A Conversation for Shopping Malls

Mall of America

Post 1

Researcher 170889

No discussion of shopping malls can be complete without mention of the Mall of America located in Eden Prairie, Minnesota just outside Minneapolis. This mall bills itself (accurately, I believe) as the largest shopping mall in the world. It is as much a symbol of American excess and self indulgence as Disney World or Las Vegas and has actually become a destination of choice for travellers in itself. It has only to become the focus of a child in the "Make A Wish" foundation to take its place with Mount Rushmore and Old Faithful as one of the great American icons.

The importance of anchor stores was brought home to me in Jubail, Saudi Arabia where attempts were made to emulate the American malls. These had no big anchor stores, or worse had supermarkets (for groceries) as anchors, which had entrances only to the outside and did not provide for a stroll past the smaller shops on the way in and out for impulse buying, or convenient stops for non-grocery items. The echoing of one's footsteps in these forlorn malls as one walked alone inside taught me why anchor stores are needed (to draw crowds) and why they should open inside to the lesser shops (to provide foot traffic). Grocery stores do not make good anchors, since the people coming to buy perishable goods are less likely to stop at other shops - there is a different mindset going when folks shop for groceries.


Mall of America

Post 2

Simon Trew

Perhaps it may be worth mentioning that American malls are generally built roughly on a star shape, with an anchor store at the end of each point of the star. So to get from one anchor store to another usually involves going past all the other stores. The star may have 4 or more points.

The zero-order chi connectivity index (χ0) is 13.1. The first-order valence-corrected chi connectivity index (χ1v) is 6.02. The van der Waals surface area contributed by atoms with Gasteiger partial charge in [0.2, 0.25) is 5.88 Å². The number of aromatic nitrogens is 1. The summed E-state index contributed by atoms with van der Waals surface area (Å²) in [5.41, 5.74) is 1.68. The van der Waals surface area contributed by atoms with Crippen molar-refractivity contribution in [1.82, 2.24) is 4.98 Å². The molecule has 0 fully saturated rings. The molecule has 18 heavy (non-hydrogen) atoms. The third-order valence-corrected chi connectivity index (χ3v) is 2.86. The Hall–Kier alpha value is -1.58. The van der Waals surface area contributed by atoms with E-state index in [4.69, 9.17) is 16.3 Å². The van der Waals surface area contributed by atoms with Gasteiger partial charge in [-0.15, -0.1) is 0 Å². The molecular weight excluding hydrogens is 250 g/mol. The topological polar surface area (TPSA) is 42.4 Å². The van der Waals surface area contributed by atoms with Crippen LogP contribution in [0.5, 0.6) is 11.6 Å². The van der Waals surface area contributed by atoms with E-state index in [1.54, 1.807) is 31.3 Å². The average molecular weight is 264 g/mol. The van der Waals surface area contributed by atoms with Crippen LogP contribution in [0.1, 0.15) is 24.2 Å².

Mall of America

Post 3

Güthwinë

I'm not certain, but I believe that there is a mall in Edmonton, Alberta, of all places, that is larger yet than the famed Mall of America.

As if it really makes a difference. You could lost in any of them for weeks on end.

Güthwinë.


Mall of America

Post 4

thurdl01

I agree with all this. Actually, this article was originally just about Landmark Mall, but the focus was changed during the editing process. I understand that Landmark by itself might not deserve a thread to itself, but as is it makes it seem like I think it's the only important mall, which is not the case.


Mall of America

Post 5

John the gardener says, "Free Tibet!"

I have to take the blame for the shift in emphasis that this Entry has taken.smiley - blush

Edmonton, Alberta, Canada, does boast a pretty impressive mall. At one time patrons could take a submarine ride in an indoor amusement arcade there... or so I'm told.

Mississauga, Ontario, Canada, has what was once held to be the world's biggest mall, Square One.

JTG


Mall of America

Post 6

thurdl01

Well, I wasn't trying to assess blame in any way, I admit that an audience that has a large percent of Brittish readers and even larger percent of non-DC readers probably wouldn't have given two shakes about Landmark Mall's rise and fall. Maybe my concentration on the DC area isn't quite the way to go (even though I'm thinking through two more articles about "my" city).


Mall of America

Post 7

John the gardener says, "Free Tibet!"

No probs. I look forward to reading them. You have to remember, though, that the frame of reference you use has to be meaningful to those who don't know anything about the area.smiley - smiley

I had the good fortune to be in DC for the 4th of July, last year. The Smithsonian Folklife Festival, featuring 'Tibet: The Land of Snow', was the main draw; so, unfortunately, I didn't see much of the rest of the city... apart form the monuments on the mall (the other sortsmiley - winkeye), of course.

JTG


Mall of America

Post 8

thurdl01